The Maldives comprise an archipelago of 1,192 low-lying coral islands in the Indian Ocean sprinkled like beads into 26 atolls. Together they form a tropical nirvana of palm-fringed, white sand beaches, ringed by reef-sheltered, crystal clear lagoons. The waters surrounding the islands are blessed with an immense diversity of marine life. This island nation’s religion is Islam, a legacy of its history as a trading post for Sri Lankan, Arabic and Indian merchant mariners.
What to See?
The skyline of the pocket-sized capital of Malé is dominated by the golden dome of the modern Grand Friday Mosque, while the city’s tightly packed streets are lined with cheerily decorated mid-rise blocks, overflowing food markets and lively tea shops. The springboard to a holiday in the Maldives – the country’s main international airport stands on neighbouring Hulhulé Island. After arriving there, you’re just a speedboat or seaplane trip away from far-flung atoll paradises.
Romantic honeymoons in the Maldives offer seclusion in lavish overwater villas, seaside dining at sunset, luxury spa treatments and gourmet dining enhanced by flawless, friendly service. Tempting as it is to spend your days lazing on powdery beaches, swimming in shallow lagoons or snorkelling over coral gardens, boat trips to residential islands offer the opportunity to glimpse rural village life, purchase traditional sarongs and sample local smoked fish specialities.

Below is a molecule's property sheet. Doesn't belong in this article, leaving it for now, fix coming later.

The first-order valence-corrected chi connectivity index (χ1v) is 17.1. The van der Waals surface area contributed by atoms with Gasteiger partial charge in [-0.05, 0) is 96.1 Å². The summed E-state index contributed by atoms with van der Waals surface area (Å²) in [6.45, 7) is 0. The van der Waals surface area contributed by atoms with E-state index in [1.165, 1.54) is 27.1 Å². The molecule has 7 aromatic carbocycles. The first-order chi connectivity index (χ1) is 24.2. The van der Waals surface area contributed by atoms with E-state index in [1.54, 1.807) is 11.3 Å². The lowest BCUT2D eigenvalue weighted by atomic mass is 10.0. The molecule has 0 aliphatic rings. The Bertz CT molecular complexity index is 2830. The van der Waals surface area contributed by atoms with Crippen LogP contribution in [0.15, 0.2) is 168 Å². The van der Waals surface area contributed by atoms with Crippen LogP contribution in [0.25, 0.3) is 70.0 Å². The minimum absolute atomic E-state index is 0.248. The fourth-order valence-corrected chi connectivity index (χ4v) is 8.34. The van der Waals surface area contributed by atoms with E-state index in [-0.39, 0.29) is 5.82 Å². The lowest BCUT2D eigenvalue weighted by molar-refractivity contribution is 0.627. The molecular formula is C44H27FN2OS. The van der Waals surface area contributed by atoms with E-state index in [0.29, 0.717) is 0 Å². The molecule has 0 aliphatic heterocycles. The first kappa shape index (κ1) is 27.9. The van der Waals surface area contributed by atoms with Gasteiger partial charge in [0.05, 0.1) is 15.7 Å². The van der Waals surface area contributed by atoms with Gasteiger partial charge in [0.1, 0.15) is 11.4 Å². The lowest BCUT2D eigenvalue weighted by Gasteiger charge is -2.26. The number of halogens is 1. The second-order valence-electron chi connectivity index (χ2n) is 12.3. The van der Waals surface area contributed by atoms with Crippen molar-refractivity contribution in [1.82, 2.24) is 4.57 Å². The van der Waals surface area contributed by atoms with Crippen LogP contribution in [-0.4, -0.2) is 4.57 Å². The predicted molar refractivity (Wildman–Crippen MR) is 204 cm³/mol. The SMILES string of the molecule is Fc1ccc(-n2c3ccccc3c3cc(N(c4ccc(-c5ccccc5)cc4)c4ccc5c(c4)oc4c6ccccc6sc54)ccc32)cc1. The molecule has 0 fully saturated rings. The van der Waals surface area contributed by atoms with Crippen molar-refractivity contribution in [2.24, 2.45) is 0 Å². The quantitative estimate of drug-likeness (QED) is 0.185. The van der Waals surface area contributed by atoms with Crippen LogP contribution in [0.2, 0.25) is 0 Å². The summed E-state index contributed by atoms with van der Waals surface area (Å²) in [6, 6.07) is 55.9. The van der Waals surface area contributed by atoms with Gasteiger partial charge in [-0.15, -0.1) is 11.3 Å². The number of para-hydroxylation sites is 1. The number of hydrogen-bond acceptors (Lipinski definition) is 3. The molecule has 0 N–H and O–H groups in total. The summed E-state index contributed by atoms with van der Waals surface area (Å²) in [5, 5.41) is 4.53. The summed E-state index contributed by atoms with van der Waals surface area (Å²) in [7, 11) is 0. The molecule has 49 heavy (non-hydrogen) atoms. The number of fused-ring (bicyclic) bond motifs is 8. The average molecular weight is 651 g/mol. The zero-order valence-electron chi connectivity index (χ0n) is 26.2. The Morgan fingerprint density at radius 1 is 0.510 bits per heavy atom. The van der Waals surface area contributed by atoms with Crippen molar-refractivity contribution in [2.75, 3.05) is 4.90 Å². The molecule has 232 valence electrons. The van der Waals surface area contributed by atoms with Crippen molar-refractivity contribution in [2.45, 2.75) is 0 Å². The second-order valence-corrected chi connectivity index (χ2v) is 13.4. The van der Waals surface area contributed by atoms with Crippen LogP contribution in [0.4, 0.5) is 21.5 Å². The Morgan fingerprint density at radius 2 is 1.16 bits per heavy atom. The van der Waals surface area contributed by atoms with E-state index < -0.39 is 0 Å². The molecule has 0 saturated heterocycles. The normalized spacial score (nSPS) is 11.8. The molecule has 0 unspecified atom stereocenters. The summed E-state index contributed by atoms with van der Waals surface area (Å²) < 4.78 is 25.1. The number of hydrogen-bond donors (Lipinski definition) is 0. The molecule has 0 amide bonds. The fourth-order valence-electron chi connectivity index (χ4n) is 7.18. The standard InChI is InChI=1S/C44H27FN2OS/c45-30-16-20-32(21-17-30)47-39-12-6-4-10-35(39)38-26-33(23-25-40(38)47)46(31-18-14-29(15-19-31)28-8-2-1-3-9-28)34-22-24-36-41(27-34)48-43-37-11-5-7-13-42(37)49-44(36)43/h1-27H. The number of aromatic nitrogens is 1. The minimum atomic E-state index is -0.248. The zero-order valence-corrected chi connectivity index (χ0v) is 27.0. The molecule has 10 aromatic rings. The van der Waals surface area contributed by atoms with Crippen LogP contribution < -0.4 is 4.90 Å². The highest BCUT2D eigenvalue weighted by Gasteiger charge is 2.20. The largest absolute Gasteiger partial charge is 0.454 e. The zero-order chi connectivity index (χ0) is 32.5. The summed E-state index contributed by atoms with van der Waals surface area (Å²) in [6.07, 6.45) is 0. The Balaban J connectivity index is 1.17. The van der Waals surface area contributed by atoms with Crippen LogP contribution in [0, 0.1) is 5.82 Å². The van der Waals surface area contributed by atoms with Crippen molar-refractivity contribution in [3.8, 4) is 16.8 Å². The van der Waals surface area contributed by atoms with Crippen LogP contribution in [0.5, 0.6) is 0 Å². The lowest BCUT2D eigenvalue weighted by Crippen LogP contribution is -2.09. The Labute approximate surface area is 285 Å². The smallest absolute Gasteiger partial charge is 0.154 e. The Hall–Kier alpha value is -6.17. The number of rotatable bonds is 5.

What to Do?
The Maldives offer travellers a wide range of adventures, from deep-sea fishing to kayaking, kite surfing and wakeboarding. You’ll also find some of the world’s best scuba diving in the Maldives, at sites such as Banana Reef in North Malé Atoll and Alimatha Jetty in Vaavu Atoll, known for night diving. Underwater you’ll encounter a spectacular world of coral reefs inhabited by hawksbill and green turtles, manta rays, angelfish swaying in the current and shoals of colourful fish darting in unison through the depths. For surfers, the best time to visit the Maldives is between April and October, when monsoon winds generate swells.
Where to Eat?
The local cuisine combines fresh fish from its rich natural larder with spices inherited from its past as a trading post. Dishes include fragrant Sri Lankan fish curries and garudiya, a fish broth with chilli, served with rice. National dishes include mahi-mahi cooked with coconut, while breakfast often features mas huni – chopped tuna with onions, coconut and chilli. Local dishes, along with international gourmet menus, are popular resort offerings.